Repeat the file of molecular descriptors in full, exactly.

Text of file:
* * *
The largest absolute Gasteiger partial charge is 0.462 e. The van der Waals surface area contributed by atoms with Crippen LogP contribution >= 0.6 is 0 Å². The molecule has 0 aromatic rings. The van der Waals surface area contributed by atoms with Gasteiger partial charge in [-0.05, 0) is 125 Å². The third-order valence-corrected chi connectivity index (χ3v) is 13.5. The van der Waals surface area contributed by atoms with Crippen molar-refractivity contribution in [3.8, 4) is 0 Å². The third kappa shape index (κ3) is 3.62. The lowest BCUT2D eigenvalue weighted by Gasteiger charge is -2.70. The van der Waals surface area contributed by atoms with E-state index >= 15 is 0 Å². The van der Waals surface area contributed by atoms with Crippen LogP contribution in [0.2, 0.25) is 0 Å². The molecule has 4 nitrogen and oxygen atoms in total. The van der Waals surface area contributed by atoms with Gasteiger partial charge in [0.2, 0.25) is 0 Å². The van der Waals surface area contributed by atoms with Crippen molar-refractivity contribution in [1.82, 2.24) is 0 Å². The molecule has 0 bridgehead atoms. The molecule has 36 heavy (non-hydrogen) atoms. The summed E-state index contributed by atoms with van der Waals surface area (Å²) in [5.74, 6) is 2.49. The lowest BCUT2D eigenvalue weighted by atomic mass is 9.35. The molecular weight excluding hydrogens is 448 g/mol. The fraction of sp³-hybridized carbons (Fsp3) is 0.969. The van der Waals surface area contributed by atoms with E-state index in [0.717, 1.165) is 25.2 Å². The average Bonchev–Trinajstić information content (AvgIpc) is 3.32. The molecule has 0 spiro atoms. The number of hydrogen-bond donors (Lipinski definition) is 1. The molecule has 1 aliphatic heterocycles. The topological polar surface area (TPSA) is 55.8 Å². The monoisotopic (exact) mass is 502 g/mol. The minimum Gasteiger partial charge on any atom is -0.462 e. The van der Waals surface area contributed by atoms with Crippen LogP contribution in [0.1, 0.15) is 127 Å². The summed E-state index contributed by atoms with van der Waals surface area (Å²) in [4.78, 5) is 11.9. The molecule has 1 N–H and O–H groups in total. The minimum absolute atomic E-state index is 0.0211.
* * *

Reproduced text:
The largest absolute Gasteiger partial charge is 0.462 e. The van der Waals surface area contributed by atoms with Crippen LogP contribution >= 0.6 is 0 Å². The molecule has 0 aromatic rings. The van der Waals surface area contributed by atoms with Gasteiger partial charge in [-0.05, 0) is 125 Å². The third-order valence-corrected chi connectivity index (χ3v) is 13.5. The van der Waals surface area contributed by atoms with Crippen molar-refractivity contribution in [3.8, 4) is 0 Å². The third kappa shape index (κ3) is 3.62. The lowest BCUT2D eigenvalue weighted by Gasteiger charge is -2.70. The van der Waals surface area contributed by atoms with E-state index >= 15 is 0 Å². The van der Waals surface area contributed by atoms with Crippen LogP contribution in [0.2, 0.25) is 0 Å². The molecule has 4 nitrogen and oxygen atoms in total. The van der Waals surface area contributed by atoms with Gasteiger partial charge in [0.2, 0.25) is 0 Å². The van der Waals surface area contributed by atoms with Crippen molar-refractivity contribution in [1.82, 2.24) is 0 Å². The molecule has 0 bridgehead atoms. The molecule has 36 heavy (non-hydrogen) atoms. The summed E-state index contributed by atoms with van der Waals surface area (Å²) in [5.74, 6) is 2.49. The lowest BCUT2D eigenvalue weighted by atomic mass is 9.35. The molecular weight excluding hydrogens is 448 g/mol. The fraction of sp³-hybridized carbons (Fsp3) is 0.969. The van der Waals surface area contributed by atoms with E-state index in [0.717, 1.165) is 25.2 Å². The average Bonchev–Trinajstić information content (AvgIpc) is 3.32. The molecule has 0 spiro atoms. The number of hydrogen-bond donors (Lipinski definition) is 1. The molecule has 1 aliphatic heterocycles. The topological polar surface area (TPSA) is 55.8 Å². The monoisotopic (exact) mass is 502 g/mol. The minimum Gasteiger partial charge on any atom is -0.462 e. The van der Waals surface area contributed by atoms with Crippen LogP contribution in [0.1, 0.15) is 127 Å². The summed E-state index contributed by atoms with van der Waals surface area (Å²) in [4.78, 5) is 11.9. The molecule has 1 N–H and O–H groups in total. The minimum absolute atomic E-state index is 0.0211.